« Prev The Eighteenth Century Next »

The Eighteenth Century

In spite of the fact that Luther had little influence on English literature in the early Reformation his hymns came to their own in England in the middle of the XVIIIth century. In the meantime, although the English people used the stern canons of Calvin, they began to feel the want of a more lyric hymn. While German Protestantism had developed at once a rich hymnody there was actually no English hymnody until the XVIIIth century. Isaac Watts, a representative of the English Independents, may be justly considered the real founder of modern English hymnody. He was the first to understand the nature of the want, and by the publication of his Hymns in 1707-1709 and Psalms (hymns founded on psalms) he led the way in providing for this want. His immediate followers were Simon Browne and Doddridge; and later in the century Grigg, Miss Steele, Beddome and Swain succeeded them. Of these writers Watts and Doddridge are certainly preeminent, the hymns of the former are of unusual fervor and strong simplicity, and those of Doddridge while perhaps more artificial in general than those of his predecessor Watts are nevertheless distinguished by their graceful style.

About 1738 came the "Methodist" movement which afterward became divided into three sects, the Arminian under John Wesley, those who adhered to the Moravians,115115The Moravians were a vigorous religious cult established in Herrnhut, Saxony. and the Calvinists of whom Whitfield was the leader. Each of these factions had its own hymn writers, some of whom did, and others did not, secede from the Church of England. These are the years when a renewed strong current of influence from Germany is felt. The translation movement first sprang up in the middle of this century when Count Zinzendorf and A. G. Spangenberg came to England116116In 1737 and 1741, respectively. and established a branch of the Moravian Church there. The Gesangbuch, the first of the hymn books for the congregation at Herrnhut, had been published in 1735 by Count Zinzendorf. The Moravians in England began to translate many of the hymns contained in the German Moravian Hymn Book.117117Cf. p. 11. 31 These translations, however, were for the most part poor, mere doggerel, but in later editions they were somewhat improved, especially in the one revised in the XlXth century by James Montgomery, the well known hymn writer, who was for a long time a member of the English Moravian Church. Among these many English hymn writers at this time whether writing entirely from English sources, or influenced by German ideas and philosophily or merely translators of the German hymn, the Wesley brothers are deserving of the first place.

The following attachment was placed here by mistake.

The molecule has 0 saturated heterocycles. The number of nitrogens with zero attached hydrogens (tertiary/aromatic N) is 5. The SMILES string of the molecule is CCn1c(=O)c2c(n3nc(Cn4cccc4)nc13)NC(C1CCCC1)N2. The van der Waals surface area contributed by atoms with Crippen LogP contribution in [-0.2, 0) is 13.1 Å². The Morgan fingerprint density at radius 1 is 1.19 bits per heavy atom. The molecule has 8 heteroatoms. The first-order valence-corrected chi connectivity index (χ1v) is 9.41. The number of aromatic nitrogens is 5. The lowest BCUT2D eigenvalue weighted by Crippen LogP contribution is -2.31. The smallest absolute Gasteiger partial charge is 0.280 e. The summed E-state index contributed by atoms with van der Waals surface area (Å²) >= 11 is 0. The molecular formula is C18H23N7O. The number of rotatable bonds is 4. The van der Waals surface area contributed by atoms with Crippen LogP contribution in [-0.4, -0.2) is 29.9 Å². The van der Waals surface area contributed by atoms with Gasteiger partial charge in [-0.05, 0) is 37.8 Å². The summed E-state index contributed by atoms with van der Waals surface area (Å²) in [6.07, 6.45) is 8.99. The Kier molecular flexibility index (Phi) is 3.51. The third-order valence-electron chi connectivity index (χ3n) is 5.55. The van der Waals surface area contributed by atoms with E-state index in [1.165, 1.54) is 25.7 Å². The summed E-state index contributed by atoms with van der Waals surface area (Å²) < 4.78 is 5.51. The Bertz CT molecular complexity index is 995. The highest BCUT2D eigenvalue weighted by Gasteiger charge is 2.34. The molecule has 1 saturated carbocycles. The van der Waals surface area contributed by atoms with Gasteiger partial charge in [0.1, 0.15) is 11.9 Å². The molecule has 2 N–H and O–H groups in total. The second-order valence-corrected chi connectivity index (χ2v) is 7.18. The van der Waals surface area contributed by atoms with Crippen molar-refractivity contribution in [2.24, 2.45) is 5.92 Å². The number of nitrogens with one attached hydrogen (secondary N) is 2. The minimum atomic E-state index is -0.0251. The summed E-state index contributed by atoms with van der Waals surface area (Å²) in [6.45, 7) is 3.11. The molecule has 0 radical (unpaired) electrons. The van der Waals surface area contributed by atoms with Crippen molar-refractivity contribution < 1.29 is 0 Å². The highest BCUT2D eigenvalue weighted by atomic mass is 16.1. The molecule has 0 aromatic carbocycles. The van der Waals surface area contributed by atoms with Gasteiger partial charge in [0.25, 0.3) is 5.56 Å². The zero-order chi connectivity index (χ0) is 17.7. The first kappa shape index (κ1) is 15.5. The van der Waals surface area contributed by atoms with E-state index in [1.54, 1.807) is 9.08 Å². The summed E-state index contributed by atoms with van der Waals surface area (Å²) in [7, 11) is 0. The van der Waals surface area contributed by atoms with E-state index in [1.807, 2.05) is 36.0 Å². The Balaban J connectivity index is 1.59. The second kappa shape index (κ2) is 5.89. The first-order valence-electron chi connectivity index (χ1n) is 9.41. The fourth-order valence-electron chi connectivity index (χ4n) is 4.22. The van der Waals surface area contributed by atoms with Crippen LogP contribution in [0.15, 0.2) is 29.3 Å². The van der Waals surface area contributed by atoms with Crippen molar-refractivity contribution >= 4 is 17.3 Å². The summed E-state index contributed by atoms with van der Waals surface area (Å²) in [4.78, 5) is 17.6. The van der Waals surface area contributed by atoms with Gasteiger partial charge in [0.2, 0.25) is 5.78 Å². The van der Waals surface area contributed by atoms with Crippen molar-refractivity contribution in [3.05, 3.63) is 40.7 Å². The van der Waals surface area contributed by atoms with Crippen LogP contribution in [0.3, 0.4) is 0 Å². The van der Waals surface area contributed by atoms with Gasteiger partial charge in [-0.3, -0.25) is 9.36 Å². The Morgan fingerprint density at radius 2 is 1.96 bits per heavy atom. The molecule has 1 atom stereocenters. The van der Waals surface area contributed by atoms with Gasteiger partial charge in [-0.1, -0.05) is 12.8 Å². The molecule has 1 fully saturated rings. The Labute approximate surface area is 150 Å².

After determining upon missionary lives John and Charles Wesley embarked on October 14, 1735, for the new colony of Georgia. Among their fellow passengers were twenty-six Moravian colonists, who in all the changes of weather, especially during storms, made a great deal of hymn singing. John Wesley was much impressed with the fervor and piety of these hymns and with their spiritual possibilities. One of the German sources which had great influence upon Wesleyan hymnody was Freylinghausen's Geist-reiches Gesang-Buch (Halle 1704 and 1714). John Wesley introduced hymn singing into the "companies" formed in Georgia and his first hymn book appeared as a Collection of Psalms and Hymns. Charles-Town 1737, without his name. Of the seventy lyrics in the book, one half are from Watts, fifteen of the remainder are hymns of the Wesleys, five of which were translated from the German by John Wesley. In his third collection printed in England in 1750 the immediate impression the hymns produce is that of foreignness because of the many lengthy stanzas and the unusual metres. The reason for this is the fact that the authorities insisted that the melodies sung at Herrnhut be kept, irrespective of the language in which they might be sung. Although Charles Wesley knew no German, and therefore derived his impressions of the Moravian hymnody indirectly, nevertheless he caught much of its tone and manner and its atmosphere of confiding love. In all he wrote about 6500 hymns, through a large portion of which may be traced this Moravian influence.

Of great value to English hymnody are the contributions of the Calvinistic Methodists, and few writers of hymns have had higher gifts than A. M. Toplady, the author of "Rock of Ages." His hymns have the same warmth, richness and spirituality as German hymns, and are meditations after the German manner, owing direct obligation to German originals. During the first quarter of the nineteenth century came the practice of hymnodists of altering without scruple the compositions of other men, notably Latin and German hymn writers, to suit their own doctrines and tastes, with the result all too often of spoiling the originals thus altered, though English hymnody was undoubtedly enriched by this process of adaptation.

« Prev The Eighteenth Century Next »
VIEWNAME is workSection